There are many situations where the citizens must find a solution that satisfies all parties. This is when negotiation is needed. Negotiation means seeking to achieve an agreement, which often requires outlining different options and coordinating different issues that come u

In a successful negotiation, different parties know each other’s values and needs well, based on which each negotiator can present different options for everyone to different options for everybody’s consideration. The best negotiations bring out completely new opportunities to combine the different parties’ demands, even despite the possible tensions between them.

Search for consensus

Many communities tightly living together — like families, workplaces, hobby groups and ideological associations — want to pursue consensus (unanimity). Finding consensus is easier when the participants of the discussion have similar values and they are ready to compromise their own comfort and freedom for the harmony of the community.

On a broader societal level, consensus is not needed regarding nearly all matters. However, there are certain matters where pursuing consensus is necessary in a democratic society. These matters concern the way the basic values of democracy – freedom, equality, and justice – are understood. If a reasonable consensus can be reached from these questions even stark disagreements concerning other things can safely be allowed.


All three aforementioned discussion types — debate, negotiation, and search for consensus — require that the participating citizens understand each other enough to succeed. The best arguments cannot be found if the debaters speak over each other. Negotiations drift to a dead end when the parties’ real values and needs are not understood. Consensus can only be achieved when deep understanding of the central issues prevails. Thus, all important discussion types of a democratic society require conversation aiming for understanding, in other words, dialogue, as its basis and support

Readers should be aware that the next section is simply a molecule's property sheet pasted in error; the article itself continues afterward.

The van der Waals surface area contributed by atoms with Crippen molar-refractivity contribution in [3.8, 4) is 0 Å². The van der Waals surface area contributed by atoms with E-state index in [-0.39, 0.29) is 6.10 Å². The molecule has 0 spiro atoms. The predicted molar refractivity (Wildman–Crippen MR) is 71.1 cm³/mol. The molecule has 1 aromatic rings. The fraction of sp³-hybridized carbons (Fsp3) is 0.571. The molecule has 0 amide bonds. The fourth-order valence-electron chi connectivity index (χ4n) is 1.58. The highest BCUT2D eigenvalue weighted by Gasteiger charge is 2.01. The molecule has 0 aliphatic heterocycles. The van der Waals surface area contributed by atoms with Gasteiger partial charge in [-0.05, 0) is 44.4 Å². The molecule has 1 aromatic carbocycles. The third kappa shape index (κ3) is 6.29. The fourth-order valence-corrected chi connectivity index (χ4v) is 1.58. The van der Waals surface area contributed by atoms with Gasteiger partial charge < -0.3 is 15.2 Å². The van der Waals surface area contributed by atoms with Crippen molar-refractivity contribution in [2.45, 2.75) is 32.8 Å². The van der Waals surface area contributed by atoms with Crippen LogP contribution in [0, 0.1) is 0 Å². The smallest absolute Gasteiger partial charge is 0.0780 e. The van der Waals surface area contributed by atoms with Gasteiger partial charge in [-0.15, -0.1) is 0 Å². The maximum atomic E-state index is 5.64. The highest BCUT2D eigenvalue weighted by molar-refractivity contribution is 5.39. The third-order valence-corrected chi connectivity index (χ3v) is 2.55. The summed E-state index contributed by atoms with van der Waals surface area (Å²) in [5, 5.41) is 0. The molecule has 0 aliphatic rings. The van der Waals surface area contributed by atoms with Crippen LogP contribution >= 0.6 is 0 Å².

In a dialogical conversation, participants aim for a multi-level understanding: of the things dealt with, other people, and oneself. Dialogue cherishes the basic values of democracy: freedom and equality of each individual. This means that in dialogue, each participant’s experiences are fundamentally equally valuable, and everyone is free to participate in the discussion in their own way.

Dialogical conversation is challenging when the topics discussed are difficult, and people hold views very different from each other. For this reason, dialogue should continuously be exercised and practiced in all kinds of communities.

Dialogical discussions do not only create the foundation to other discussion types. At its best, they can also be extremely creative moments of collective learning. At the same time, they give participants an immediate experience of what equality and freedom mean in practice. Dialogue is the heart of democratic communities.


Kai Alhanen is a researcher and trainer at Aretai Oy and Director of DialogiAkatemia.